Abstract and Keywords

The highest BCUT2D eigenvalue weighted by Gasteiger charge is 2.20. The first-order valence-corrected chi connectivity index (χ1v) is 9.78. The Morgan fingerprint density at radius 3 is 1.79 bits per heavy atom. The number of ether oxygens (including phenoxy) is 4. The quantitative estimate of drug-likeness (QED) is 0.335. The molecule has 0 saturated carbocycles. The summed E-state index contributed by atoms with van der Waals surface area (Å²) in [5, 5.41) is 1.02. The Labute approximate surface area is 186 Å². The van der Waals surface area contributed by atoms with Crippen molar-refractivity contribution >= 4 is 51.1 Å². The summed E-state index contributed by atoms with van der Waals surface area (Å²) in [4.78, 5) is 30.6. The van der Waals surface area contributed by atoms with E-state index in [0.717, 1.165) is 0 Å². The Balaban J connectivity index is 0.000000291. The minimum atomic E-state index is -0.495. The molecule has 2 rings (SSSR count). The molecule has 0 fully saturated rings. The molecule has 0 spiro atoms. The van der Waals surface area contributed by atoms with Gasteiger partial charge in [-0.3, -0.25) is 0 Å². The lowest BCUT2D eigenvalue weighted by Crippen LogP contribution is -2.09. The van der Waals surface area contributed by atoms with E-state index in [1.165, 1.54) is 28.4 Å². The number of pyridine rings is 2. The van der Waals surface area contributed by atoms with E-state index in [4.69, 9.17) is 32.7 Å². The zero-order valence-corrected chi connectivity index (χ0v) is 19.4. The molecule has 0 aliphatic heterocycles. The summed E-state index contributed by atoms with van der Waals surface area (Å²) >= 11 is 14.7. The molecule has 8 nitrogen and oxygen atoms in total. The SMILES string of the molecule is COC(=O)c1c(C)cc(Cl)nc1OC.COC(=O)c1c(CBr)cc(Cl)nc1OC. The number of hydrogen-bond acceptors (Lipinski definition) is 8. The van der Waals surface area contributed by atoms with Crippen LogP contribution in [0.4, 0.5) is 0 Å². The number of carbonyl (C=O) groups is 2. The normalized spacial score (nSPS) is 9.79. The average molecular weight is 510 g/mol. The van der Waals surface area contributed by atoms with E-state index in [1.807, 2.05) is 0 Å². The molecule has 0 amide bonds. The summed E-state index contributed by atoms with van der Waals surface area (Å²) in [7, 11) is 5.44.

This article explores eight related claims: persons are not merely rational, but possess full reflective rationality; the single overarching normative requirement that rationality places on persons is to achieve overall rational unity within themselves; beings who possess full reflective rationality can enter into distinctively interpersonal relations, which involve efforts at rational influence from within the space of reasons; a significant number of moral considerations speak in favor of defining the person as a reflective rational agent; this definition of the person has helped to distinguish personal identity from animal identity; although it is a platitude that a person has special reason to be concerned for its own well-being, it is not obvious how best to account for that platitude; groups of human beings and parts of human beings might qualify as individual persons in their own right; there is a sense in which the normative requirements of rationality are hypothetical.
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